Significantly highest juice percent was recorded in PDKV lime (50.33%) followed by Pramalini (48.20%) and the lowest juice per cent was recorded for Tenali (41.67%). The juice content increased with the development of the fruit till they were ripe [6].
Peel thickness differed significantly for different varieties of acid lime. The PDKV lime (1.16 mm) recorded significantly lowest peel thickness followed by Tenali (1.30 mm). The highest peel thickness was recorded in Chakradhar (1.77 mm). This result were confirm with result noted by Prasad [7] who reported that, the peel thickness ranges from 0.89 mm to 2.13 mm in acid lime. Gaikwad [5] reported similar findings in Vikram and Sai-Sharbati.
Biochemical attributes
Significantly highest TSS was found in Pramalini (7.83 0Brix), followed by PDKV lime (7.73 0Brix) and in Tenali (7.40 0Brix). The increase in TSS content is mainly due to increase in total sugars [8].
This result are in line with Ingle et al. [3], they recorded highest TSS in Pramalini (7.75 0Brix) while lowest TSS was recorded in Chakradhar.
Lowest acidity was observed in Sai Sarbati (7.13%) followed by Tenali (7.40%) whereas the highest acidity was found in Chakradhar (8.23%). Similar trends were observed by Desai et al. [9]. They noted observed lowest acidity in Sai Sharbati (7.29).
Significant variation was observed in ascorbic acid content of acid lime fruit of different varieties of acid lime. Significantly maximum ascorbic acid was found in PDKV lime (30.33 mg/100 g) followed by Pramalini (29.13 mg/100 g). The lowest ascorbic acid content was recorded in Mangali-Pattu (27.17 mg/100 g). The increase in ascorbic acid was associated withrapid increase in total sugar as the fruit synthesizes ascorbic acid from hexose sugar precursors [10].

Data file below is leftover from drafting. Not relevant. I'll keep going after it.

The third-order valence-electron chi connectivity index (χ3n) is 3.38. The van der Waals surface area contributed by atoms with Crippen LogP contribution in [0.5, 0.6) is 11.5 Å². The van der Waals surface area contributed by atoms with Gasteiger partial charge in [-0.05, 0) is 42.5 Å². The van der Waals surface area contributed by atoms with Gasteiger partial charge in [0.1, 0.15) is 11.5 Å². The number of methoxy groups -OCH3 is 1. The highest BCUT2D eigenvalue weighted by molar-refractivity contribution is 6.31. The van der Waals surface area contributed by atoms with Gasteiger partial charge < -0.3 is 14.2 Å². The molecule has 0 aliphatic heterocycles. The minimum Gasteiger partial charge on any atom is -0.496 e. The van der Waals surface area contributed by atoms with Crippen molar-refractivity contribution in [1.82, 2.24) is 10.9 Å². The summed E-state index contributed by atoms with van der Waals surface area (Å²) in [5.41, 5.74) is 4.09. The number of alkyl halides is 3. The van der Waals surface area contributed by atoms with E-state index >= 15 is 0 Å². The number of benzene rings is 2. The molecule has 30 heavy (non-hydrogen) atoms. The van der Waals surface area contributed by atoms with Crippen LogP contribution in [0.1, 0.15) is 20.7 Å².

References
  1. Thirugnanavel A, Amutha R, Baby Rani W, Indira K (2007) Studies on regulation of flowering in Acid lime (Citrus aurantifoliaswingle). ResJAgriand BioSci3:239-241.

  2. Bose TK, SK Mitra (2001) Fruits: Tropical and Subtropical 1:109-110.

  3. Ingle HV, Gode PB, BanboteBG, Giri GK (2004)Realease proposal of PDKV lime.

  4. Bagde TR, Patil VS(1989)Chakradhar lime a new thorn less and seedless selection in lime (Citrus aurantifoliaSwingle). Ann Plant Physiol 3: 95-97.

  5. Gaikwad BL (2003) Comparative studies on physic-chemical changes during growth and development of kagzi lime (Citrus aurantiflia)

  6. Hittalmani SV,Rao MM(1976) Studies on changes in physical parameters of the developing kagzi lime (Citrus aurantifoliaSwingle) fruit. South Indian Hort 24: 122-126.

  7. Prasad MBNV (1989) Clonal variability for physico-chemical fruit characters in acid lime. South Indian Hort 37: 71-74.

  8. Randhawa GSRC,Khanna, Jain NI(1964) Seasonal changes in fruits and bearing shoots of grape fruit (Citrus paradise Mact.). Indian J Hort 21: 21-33.

  9. Desai UT, Musmade AM, Ranpise SA, Kale PN, ChaudhariSM et al. (1994) Studies on variability in kagzi lime. J Maharashtra agricUniv 19: 97-99.

  10. Mapson LW (1970) Vitamin in fruits. In: The Biochemistry of fruits and their products. (Hulme ACeds) Academic press, New York, 1: 369-386.